“On 2 October 2018, the world welcomed our beautiful baby boy, Logan, 7lbs 10oz of absolute perfection.
It wasn’t the most straightforward labour but we had our boy and he was happy and healthy.
“Unfortunately that wasn’t for long; on 9 October I noticed a change in him, he was very irritable and seemed to flinch when he was being held. I noticed his belly button seemed slightly inflamed so I called 111 and was given an appointment for him to be checked. He was checked over by 2 GPs and I was told he was fine.
“The next day, his symptoms continued to develop, I noticed the top of his head (his fontanelle) was bulging. Thinking about it now this had actually been like this for a few days and my partner had mentioned it to me. Logan was born using the Ventouse method and I just assumed it was due to that. Again he was irritable and cried when he was being held.
I instinctively knew something was wrong
“At 4am on 11 October I was sat on the sofa with my 9 day old baby, he was crying and had a temperature of 39.1, and I knew something was wrong. I called 111 again, explained his symptoms and was told a GP would call me back. After 2 hours a doctor called asking "How is he now?" by this point he had fallen asleep on my chest but still seemed hot. Instinctively I just knew that Logan wasn’t himself and I mentioned this to the doctor. His response, which continues to trouble me, was "He’s 9 days old, how can you know what 'himself' is".
“I was told to remove some of Logan’s clothes and keep an eye on him. In hindsight I knew this wasn’t right - I just knew he needed medical attention, but like any first-time mum I thought the doctor knew best. Logan was refusing food. I just knew he needed to be seen and took Logan to A&E where, after being examined by a paediatrician, we were told that he would be staying in for at least one night to be observed and to have tests done.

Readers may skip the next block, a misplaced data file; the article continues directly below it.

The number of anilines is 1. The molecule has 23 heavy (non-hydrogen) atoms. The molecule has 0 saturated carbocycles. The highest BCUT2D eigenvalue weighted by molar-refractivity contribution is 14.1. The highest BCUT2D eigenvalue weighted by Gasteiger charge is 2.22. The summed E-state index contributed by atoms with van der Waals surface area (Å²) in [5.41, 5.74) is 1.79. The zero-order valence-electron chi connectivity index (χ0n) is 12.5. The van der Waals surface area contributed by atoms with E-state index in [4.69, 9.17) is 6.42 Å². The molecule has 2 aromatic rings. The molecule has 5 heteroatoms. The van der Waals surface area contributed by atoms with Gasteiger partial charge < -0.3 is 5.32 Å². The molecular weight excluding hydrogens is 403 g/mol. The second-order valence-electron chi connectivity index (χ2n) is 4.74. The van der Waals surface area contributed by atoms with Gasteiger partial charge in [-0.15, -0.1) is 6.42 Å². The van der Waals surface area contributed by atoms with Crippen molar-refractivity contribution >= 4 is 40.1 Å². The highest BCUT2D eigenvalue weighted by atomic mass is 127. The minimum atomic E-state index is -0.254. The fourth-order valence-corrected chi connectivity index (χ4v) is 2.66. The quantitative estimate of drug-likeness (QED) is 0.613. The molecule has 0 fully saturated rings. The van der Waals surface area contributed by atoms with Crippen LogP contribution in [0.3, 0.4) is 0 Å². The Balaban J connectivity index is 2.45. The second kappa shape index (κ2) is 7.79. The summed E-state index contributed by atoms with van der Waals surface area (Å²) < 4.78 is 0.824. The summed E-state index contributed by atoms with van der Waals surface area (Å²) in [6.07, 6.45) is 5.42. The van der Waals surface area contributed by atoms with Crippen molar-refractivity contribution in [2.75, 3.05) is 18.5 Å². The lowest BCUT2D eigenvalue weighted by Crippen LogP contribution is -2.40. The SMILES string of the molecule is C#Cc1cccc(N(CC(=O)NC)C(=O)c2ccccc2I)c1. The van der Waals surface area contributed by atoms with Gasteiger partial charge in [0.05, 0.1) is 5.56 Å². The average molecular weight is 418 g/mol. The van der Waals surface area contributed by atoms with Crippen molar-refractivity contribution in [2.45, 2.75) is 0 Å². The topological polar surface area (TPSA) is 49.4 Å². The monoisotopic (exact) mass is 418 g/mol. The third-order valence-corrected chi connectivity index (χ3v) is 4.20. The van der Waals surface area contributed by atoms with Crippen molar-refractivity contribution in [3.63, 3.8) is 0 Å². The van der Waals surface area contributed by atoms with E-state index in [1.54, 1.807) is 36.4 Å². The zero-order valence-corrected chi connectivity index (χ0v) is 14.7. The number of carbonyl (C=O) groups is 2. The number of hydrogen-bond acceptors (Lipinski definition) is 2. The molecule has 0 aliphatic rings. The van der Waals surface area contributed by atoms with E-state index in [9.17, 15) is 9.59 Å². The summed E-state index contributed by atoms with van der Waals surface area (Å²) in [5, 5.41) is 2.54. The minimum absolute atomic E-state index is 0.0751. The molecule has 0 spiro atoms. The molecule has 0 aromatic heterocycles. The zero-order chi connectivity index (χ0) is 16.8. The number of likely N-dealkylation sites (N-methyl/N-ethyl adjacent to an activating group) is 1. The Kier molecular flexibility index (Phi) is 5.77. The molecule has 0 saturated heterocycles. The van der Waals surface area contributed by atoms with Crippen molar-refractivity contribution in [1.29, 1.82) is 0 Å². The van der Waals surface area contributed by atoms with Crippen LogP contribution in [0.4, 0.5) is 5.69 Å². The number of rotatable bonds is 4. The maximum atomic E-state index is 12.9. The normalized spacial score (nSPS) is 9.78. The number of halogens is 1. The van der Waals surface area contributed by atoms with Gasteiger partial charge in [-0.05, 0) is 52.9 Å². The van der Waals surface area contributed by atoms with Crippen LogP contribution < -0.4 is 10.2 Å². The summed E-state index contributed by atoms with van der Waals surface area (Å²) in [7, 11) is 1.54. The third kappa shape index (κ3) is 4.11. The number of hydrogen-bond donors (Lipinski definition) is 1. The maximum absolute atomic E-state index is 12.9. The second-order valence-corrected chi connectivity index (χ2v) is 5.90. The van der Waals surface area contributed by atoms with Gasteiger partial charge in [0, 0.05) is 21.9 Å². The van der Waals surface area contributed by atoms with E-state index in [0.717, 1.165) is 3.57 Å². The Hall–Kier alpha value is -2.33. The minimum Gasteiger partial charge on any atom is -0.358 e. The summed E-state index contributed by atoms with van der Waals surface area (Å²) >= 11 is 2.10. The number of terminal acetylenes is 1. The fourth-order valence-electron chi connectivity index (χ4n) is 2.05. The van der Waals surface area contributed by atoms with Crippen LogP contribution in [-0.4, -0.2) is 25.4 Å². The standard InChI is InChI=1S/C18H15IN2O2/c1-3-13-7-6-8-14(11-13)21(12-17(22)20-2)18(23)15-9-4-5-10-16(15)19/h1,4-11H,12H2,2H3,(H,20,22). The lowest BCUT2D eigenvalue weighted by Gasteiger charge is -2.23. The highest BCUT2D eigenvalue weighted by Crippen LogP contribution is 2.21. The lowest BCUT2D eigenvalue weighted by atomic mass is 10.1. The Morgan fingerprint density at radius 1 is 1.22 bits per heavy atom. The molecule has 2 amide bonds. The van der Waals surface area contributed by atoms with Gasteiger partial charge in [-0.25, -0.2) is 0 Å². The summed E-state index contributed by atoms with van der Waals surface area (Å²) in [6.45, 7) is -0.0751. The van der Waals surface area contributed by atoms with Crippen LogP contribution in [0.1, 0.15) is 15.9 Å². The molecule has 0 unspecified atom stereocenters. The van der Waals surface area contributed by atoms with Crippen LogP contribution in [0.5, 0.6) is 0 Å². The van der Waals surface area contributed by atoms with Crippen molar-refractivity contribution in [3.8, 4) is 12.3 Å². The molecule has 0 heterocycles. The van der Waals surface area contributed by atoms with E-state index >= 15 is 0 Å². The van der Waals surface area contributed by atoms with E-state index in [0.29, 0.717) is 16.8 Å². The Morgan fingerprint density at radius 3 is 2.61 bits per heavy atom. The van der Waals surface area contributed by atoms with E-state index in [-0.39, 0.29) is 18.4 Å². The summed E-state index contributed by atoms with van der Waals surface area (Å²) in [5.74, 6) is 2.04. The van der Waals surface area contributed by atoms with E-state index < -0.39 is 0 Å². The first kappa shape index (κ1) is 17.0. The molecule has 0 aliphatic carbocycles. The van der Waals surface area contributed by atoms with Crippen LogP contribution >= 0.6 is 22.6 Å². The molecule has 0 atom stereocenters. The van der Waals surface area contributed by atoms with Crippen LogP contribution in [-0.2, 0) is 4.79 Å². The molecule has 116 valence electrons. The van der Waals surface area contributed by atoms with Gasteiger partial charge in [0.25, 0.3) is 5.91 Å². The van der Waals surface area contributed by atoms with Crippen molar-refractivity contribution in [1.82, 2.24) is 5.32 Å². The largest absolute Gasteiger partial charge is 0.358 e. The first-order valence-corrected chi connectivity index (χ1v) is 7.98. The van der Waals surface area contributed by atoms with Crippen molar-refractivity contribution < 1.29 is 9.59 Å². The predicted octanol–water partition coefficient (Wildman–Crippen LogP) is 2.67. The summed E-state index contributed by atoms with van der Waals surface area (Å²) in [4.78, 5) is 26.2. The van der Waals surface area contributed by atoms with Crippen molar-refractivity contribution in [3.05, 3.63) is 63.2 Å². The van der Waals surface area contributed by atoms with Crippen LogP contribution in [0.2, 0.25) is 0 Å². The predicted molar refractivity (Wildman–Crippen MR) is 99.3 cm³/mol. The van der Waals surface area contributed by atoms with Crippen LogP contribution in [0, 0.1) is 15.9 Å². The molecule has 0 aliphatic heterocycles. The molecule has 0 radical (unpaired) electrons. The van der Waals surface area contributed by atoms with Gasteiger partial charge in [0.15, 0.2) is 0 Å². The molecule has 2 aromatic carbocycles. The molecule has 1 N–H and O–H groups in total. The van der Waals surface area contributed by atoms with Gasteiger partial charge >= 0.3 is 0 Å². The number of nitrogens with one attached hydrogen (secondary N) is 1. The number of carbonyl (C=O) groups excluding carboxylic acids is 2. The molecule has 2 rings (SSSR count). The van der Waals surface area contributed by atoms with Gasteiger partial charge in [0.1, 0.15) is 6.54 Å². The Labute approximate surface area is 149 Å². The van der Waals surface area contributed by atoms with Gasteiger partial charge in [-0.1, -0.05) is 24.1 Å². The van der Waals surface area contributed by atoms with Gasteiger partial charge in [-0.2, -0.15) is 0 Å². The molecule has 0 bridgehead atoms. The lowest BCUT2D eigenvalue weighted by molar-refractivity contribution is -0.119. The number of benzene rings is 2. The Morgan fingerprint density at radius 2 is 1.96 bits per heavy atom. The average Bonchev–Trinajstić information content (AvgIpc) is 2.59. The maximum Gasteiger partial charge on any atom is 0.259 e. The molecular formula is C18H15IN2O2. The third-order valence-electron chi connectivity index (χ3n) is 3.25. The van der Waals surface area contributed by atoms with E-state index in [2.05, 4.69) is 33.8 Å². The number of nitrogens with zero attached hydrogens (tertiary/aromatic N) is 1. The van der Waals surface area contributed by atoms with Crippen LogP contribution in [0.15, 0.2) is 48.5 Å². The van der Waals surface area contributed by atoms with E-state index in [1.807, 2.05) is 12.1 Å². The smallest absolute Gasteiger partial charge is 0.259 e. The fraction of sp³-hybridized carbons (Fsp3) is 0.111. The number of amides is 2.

“Watching my 9 day old baby be poked and prodded with needles and cannulas was absolutely heart-breaking. Logan’s veins were so tiny, 4 doctors struggled to get blood from him. Whilst he cried initially during this examination, he soon became listless and lethargic. I knew the actions being taken were in the best interests of Logan, but standing there next to him with tears in his eyes is the hardest thing I have ever done.
“Despite eventually having taken bloods and a cannula secured doctors still couldn’t diagnose the cause of his high temperature, prompting the use of antibiotics to buy time for the test results to be returned.
“After about 4 hours in A&E we were moved to an isolated side room on the children’s ward with a single bed for me and a little plastic cot for Logan. He was still refusing feeds so was placed on a drip to keep him hydrated and I was told by a paediatrician that they would need to perform a lumbar puncture, a large needle into Logan’s spine to take fluid from his spinal cord for testing, which would take 24 hours. Needless to say, we went nowhere.
Fighting for his life
“On 12 October 2018, we received the devastating news that Logan’s spinal cord fluid had shown that he had bacterial meningitis. We were completely heartbroken, our tiny baby boy was literally fighting for his life.
Fit and well
“Over the next 2 weeks Logan was given intravenous antibiotics and showed enormous strength of character and that he was a real fighter. On 24 October 2018 our little man was finally discharged from hospital completely fit and well”.